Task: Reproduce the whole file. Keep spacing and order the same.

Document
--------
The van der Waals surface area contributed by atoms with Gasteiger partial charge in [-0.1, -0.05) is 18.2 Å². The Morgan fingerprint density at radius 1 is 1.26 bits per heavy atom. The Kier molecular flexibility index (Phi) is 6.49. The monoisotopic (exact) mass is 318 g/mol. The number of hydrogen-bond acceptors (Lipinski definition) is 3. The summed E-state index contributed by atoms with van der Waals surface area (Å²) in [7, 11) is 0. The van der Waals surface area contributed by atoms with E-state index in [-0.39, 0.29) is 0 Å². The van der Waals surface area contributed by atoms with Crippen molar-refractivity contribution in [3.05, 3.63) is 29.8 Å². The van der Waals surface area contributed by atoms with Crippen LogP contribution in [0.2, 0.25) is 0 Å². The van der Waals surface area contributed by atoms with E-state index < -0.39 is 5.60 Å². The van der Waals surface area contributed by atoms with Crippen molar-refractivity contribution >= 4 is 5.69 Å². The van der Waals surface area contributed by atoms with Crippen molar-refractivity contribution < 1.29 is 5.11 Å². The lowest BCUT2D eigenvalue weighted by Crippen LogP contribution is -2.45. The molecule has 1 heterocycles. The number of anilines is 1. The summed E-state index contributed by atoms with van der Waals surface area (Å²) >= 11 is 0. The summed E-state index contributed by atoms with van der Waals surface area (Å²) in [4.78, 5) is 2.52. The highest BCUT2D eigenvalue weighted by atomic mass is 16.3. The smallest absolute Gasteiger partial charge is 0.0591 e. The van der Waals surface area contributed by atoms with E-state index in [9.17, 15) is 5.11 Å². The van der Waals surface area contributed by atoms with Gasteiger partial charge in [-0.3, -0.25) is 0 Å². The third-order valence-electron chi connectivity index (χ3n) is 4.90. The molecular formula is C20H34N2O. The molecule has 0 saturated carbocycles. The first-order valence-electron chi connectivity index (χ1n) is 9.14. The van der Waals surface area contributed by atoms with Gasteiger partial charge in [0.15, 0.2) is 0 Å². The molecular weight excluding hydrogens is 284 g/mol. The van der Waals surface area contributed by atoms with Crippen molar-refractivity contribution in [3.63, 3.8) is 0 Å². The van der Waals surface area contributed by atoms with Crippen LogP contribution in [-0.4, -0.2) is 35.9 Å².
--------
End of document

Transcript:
The van der Waals surface area contributed by atoms with Gasteiger partial charge in [-0.1, -0.05) is 18.2 Å². The Morgan fingerprint density at radius 1 is 1.26 bits per heavy atom. The Kier molecular flexibility index (Phi) is 6.49. The monoisotopic (exact) mass is 318 g/mol. The number of hydrogen-bond acceptors (Lipinski definition) is 3. The summed E-state index contributed by atoms with van der Waals surface area (Å²) in [7, 11) is 0. The van der Waals surface area contributed by atoms with E-state index in [-0.39, 0.29) is 0 Å². The van der Waals surface area contributed by atoms with Crippen molar-refractivity contribution in [3.05, 3.63) is 29.8 Å². The van der Waals surface area contributed by atoms with Crippen LogP contribution in [0.2, 0.25) is 0 Å². The van der Waals surface area contributed by atoms with E-state index < -0.39 is 5.60 Å². The van der Waals surface area contributed by atoms with Crippen molar-refractivity contribution >= 4 is 5.69 Å². The van der Waals surface area contributed by atoms with Crippen molar-refractivity contribution < 1.29 is 5.11 Å². The lowest BCUT2D eigenvalue weighted by Crippen LogP contribution is -2.45. The molecule has 1 heterocycles. The number of anilines is 1. The summed E-state index contributed by atoms with van der Waals surface area (Å²) >= 11 is 0. The summed E-state index contributed by atoms with van der Waals surface area (Å²) in [4.78, 5) is 2.52. The highest BCUT2D eigenvalue weighted by atomic mass is 16.3. The smallest absolute Gasteiger partial charge is 0.0591 e. The van der Waals surface area contributed by atoms with E-state index in [9.17, 15) is 5.11 Å². The van der Waals surface area contributed by atoms with Gasteiger partial charge in [-0.3, -0.25) is 0 Å². The third-order valence-electron chi connectivity index (χ3n) is 4.90. The molecular formula is C20H34N2O. The molecule has 0 saturated carbocycles. The first-order valence-electron chi connectivity index (χ1n) is 9.14. The van der Waals surface area contributed by atoms with Gasteiger partial charge in [0.15, 0.2) is 0 Å². The molecular weight excluding hydrogens is 284 g/mol. The van der Waals surface area contributed by atoms with Crippen molar-refractivity contribution in [3.63, 3.8) is 0 Å². The van der Waals surface area contributed by atoms with Crippen LogP contribution in [-0.4, -0.2) is 35.9 Å².